Syrian food flavoured with grace and gratitude

April 24, 2017

By Mia Stainsby, Vancouver Sun |

In Arabic, tayybeh means kind, generous, delicious. In Vancouver, Tayybeh is becoming better known as a regular pop-up Syrian feast cooked by women who’ve endured unimaginable hardships. It speaks powerfully about the emotional role of food and community.

To me, it’s sheer grace. The women are wounded and raw from the atrocities experienced in their homeland; some have been in Vancouver for mere months, struggling to adapt and survive. Yet they bring sunshine, life and tears of gratitude to these dinners. Syrian musicians help keep spirits high, I admit.

The all-you-can-eat dinners ($60) are full-out banquets (without alcohol). When I visited, there were platters piled high with 14 or 15 different Syrian dishes and just one pass was enough to bloat most attendees. The dinners, held in different locations about once a month (look for information on Facebook), offer uniquely Syrian dishes and you can taste the love. Many of them take several days to prepare in a commissary.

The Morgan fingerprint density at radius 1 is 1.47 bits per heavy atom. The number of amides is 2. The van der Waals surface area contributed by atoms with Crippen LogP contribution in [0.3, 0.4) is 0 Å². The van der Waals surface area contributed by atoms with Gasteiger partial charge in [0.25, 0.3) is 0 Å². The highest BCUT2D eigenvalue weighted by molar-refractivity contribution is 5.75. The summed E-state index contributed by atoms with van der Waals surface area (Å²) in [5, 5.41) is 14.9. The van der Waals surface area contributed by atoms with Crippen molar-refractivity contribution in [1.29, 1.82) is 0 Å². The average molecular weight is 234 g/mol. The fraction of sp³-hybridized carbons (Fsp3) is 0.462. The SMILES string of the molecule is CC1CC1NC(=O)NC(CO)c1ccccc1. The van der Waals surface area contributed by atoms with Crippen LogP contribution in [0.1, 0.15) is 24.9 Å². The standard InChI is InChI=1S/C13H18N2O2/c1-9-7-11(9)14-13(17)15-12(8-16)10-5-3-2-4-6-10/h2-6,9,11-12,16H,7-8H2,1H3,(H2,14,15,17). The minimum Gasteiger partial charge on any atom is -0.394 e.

“As someone who’s lived in the Middle East, I’ve eaten in many of the countries, but in Syria, there are so many regional differences and the food is so rich and diverse,” says Tayybeh founder Nihal Elwan.

“There’s such a huge variety, I’m learning about so many dishes I’ve never heard of. Food is such an integral part of Syrian culture, they cook with so much love, and it’s food that’s rarely been commercialized outside of Syria. There’s been an embargo for so many years, cooks in Syria learned to work with what’s local. In the north, there’s lots of cherries. One of the cooks lived near the sea so she’s well versed in seafood.”

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